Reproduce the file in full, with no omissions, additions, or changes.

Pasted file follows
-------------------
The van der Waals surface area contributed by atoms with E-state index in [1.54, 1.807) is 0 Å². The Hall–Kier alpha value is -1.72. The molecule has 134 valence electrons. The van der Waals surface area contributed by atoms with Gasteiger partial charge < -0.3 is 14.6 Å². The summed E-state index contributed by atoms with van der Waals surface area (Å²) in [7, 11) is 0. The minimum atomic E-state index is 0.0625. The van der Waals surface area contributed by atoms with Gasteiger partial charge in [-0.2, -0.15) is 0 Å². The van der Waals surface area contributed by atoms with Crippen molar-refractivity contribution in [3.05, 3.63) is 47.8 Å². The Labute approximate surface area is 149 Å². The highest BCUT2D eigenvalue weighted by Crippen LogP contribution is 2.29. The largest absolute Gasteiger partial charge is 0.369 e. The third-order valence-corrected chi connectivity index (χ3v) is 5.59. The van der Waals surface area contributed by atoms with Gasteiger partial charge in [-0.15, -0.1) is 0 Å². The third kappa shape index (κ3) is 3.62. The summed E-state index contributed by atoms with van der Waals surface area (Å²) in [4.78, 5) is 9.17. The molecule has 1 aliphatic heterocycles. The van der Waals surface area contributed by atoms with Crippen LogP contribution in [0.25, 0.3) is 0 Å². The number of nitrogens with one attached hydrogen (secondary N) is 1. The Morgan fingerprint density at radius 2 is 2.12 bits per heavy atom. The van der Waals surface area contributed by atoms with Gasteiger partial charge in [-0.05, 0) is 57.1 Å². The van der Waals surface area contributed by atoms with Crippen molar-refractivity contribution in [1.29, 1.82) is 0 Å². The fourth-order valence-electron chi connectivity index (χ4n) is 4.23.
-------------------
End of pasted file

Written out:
The van der Waals surface area contributed by atoms with E-state index in [1.54, 1.807) is 0 Å². The Hall–Kier alpha value is -1.72. The molecule has 134 valence electrons. The van der Waals surface area contributed by atoms with Gasteiger partial charge < -0.3 is 14.6 Å². The summed E-state index contributed by atoms with van der Waals surface area (Å²) in [7, 11) is 0. The minimum atomic E-state index is 0.0625. The van der Waals surface area contributed by atoms with Gasteiger partial charge in [-0.2, -0.15) is 0 Å². The van der Waals surface area contributed by atoms with Crippen molar-refractivity contribution in [3.05, 3.63) is 47.8 Å². The Labute approximate surface area is 149 Å². The highest BCUT2D eigenvalue weighted by Crippen LogP contribution is 2.29. The largest absolute Gasteiger partial charge is 0.369 e. The third-order valence-corrected chi connectivity index (χ3v) is 5.59. The van der Waals surface area contributed by atoms with Gasteiger partial charge in [-0.15, -0.1) is 0 Å². The third kappa shape index (κ3) is 3.62. The summed E-state index contributed by atoms with van der Waals surface area (Å²) in [4.78, 5) is 9.17. The molecule has 1 aliphatic heterocycles. The van der Waals surface area contributed by atoms with Crippen LogP contribution in [0.25, 0.3) is 0 Å². The number of nitrogens with one attached hydrogen (secondary N) is 1. The Morgan fingerprint density at radius 2 is 2.12 bits per heavy atom. The van der Waals surface area contributed by atoms with Gasteiger partial charge in [-0.05, 0) is 57.1 Å². The van der Waals surface area contributed by atoms with Crippen molar-refractivity contribution in [1.29, 1.82) is 0 Å². The fourth-order valence-electron chi connectivity index (χ4n) is 4.23.